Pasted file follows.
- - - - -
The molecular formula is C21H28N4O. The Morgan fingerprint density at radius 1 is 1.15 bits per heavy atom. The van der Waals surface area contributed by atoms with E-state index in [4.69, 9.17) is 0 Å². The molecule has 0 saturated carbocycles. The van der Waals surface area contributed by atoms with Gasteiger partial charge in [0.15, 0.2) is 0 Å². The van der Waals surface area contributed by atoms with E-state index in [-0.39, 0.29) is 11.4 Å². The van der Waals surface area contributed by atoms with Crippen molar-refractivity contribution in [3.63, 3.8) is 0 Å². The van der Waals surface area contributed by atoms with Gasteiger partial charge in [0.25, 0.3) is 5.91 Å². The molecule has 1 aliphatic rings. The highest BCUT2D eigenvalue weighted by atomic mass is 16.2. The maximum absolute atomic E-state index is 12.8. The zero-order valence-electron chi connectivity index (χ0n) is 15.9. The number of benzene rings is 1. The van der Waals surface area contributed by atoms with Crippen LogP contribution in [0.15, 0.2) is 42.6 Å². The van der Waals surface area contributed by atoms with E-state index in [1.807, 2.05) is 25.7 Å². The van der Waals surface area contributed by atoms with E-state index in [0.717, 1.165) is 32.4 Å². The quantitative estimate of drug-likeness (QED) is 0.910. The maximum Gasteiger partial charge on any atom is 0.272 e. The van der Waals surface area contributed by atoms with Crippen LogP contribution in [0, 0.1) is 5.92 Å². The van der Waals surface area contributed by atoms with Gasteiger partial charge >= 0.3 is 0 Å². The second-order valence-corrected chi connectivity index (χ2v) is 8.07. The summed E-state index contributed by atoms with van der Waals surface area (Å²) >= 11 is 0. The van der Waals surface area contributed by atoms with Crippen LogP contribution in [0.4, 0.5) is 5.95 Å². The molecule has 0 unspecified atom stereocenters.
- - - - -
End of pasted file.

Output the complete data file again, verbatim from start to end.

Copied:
The molecular formula is C21H28N4O. The Morgan fingerprint density at radius 1 is 1.15 bits per heavy atom. The van der Waals surface area contributed by atoms with E-state index in [4.69, 9.17) is 0 Å². The molecule has 0 saturated carbocycles. The van der Waals surface area contributed by atoms with Gasteiger partial charge in [0.15, 0.2) is 0 Å². The van der Waals surface area contributed by atoms with E-state index in [-0.39, 0.29) is 11.4 Å². The van der Waals surface area contributed by atoms with Crippen molar-refractivity contribution in [3.63, 3.8) is 0 Å². The van der Waals surface area contributed by atoms with Gasteiger partial charge in [0.25, 0.3) is 5.91 Å². The molecule has 1 aliphatic rings. The highest BCUT2D eigenvalue weighted by atomic mass is 16.2. The maximum absolute atomic E-state index is 12.8. The zero-order valence-electron chi connectivity index (χ0n) is 15.9. The number of benzene rings is 1. The van der Waals surface area contributed by atoms with Crippen LogP contribution in [0.15, 0.2) is 42.6 Å². The van der Waals surface area contributed by atoms with E-state index in [1.807, 2.05) is 25.7 Å². The van der Waals surface area contributed by atoms with E-state index in [0.717, 1.165) is 32.4 Å². The quantitative estimate of drug-likeness (QED) is 0.910. The maximum Gasteiger partial charge on any atom is 0.272 e. The van der Waals surface area contributed by atoms with Crippen LogP contribution in [0, 0.1) is 5.92 Å². The van der Waals surface area contributed by atoms with Gasteiger partial charge >= 0.3 is 0 Å². The second-order valence-corrected chi connectivity index (χ2v) is 8.07. The summed E-state index contributed by atoms with van der Waals surface area (Å²) >= 11 is 0. The van der Waals surface area contributed by atoms with Crippen LogP contribution in [0.4, 0.5) is 5.95 Å². The molecule has 0 unspecified atom stereocenters.